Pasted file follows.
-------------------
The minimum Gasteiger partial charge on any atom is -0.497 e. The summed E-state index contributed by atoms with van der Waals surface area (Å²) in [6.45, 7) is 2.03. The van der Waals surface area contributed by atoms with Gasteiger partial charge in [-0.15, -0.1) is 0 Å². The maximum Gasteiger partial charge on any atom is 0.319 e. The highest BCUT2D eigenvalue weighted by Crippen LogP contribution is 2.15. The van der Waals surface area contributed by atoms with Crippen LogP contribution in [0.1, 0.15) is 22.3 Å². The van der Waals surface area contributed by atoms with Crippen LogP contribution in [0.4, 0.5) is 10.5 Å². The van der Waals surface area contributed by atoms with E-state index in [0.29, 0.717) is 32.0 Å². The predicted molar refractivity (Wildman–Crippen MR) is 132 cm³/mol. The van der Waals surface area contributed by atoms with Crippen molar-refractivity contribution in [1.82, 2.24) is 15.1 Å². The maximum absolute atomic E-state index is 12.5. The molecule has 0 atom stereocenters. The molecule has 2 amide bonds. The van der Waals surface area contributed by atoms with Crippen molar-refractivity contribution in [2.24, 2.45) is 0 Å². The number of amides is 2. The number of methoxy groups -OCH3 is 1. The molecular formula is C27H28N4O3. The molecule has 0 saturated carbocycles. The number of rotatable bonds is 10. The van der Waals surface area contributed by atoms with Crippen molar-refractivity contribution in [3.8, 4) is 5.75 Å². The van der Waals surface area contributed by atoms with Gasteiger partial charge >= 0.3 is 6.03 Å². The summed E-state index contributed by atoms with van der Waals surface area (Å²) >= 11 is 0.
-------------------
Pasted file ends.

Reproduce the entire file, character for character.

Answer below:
The minimum Gasteiger partial charge on any atom is -0.497 e. The summed E-state index contributed by atoms with van der Waals surface area (Å²) in [6.45, 7) is 2.03. The van der Waals surface area contributed by atoms with Gasteiger partial charge in [-0.15, -0.1) is 0 Å². The maximum Gasteiger partial charge on any atom is 0.319 e. The highest BCUT2D eigenvalue weighted by Crippen LogP contribution is 2.15. The van der Waals surface area contributed by atoms with Crippen LogP contribution in [0.1, 0.15) is 22.3 Å². The van der Waals surface area contributed by atoms with Crippen LogP contribution in [0.4, 0.5) is 10.5 Å². The van der Waals surface area contributed by atoms with E-state index in [0.29, 0.717) is 32.0 Å². The predicted molar refractivity (Wildman–Crippen MR) is 132 cm³/mol. The van der Waals surface area contributed by atoms with Crippen molar-refractivity contribution in [1.82, 2.24) is 15.1 Å². The maximum absolute atomic E-state index is 12.5. The molecule has 0 atom stereocenters. The molecule has 2 amide bonds. The van der Waals surface area contributed by atoms with Crippen molar-refractivity contribution in [2.24, 2.45) is 0 Å². The number of amides is 2. The number of methoxy groups -OCH3 is 1. The molecular formula is C27H28N4O3. The molecule has 0 saturated carbocycles. The number of rotatable bonds is 10. The van der Waals surface area contributed by atoms with Crippen molar-refractivity contribution in [3.8, 4) is 5.75 Å². The van der Waals surface area contributed by atoms with Gasteiger partial charge >= 0.3 is 6.03 Å². The summed E-state index contributed by atoms with van der Waals surface area (Å²) >= 11 is 0.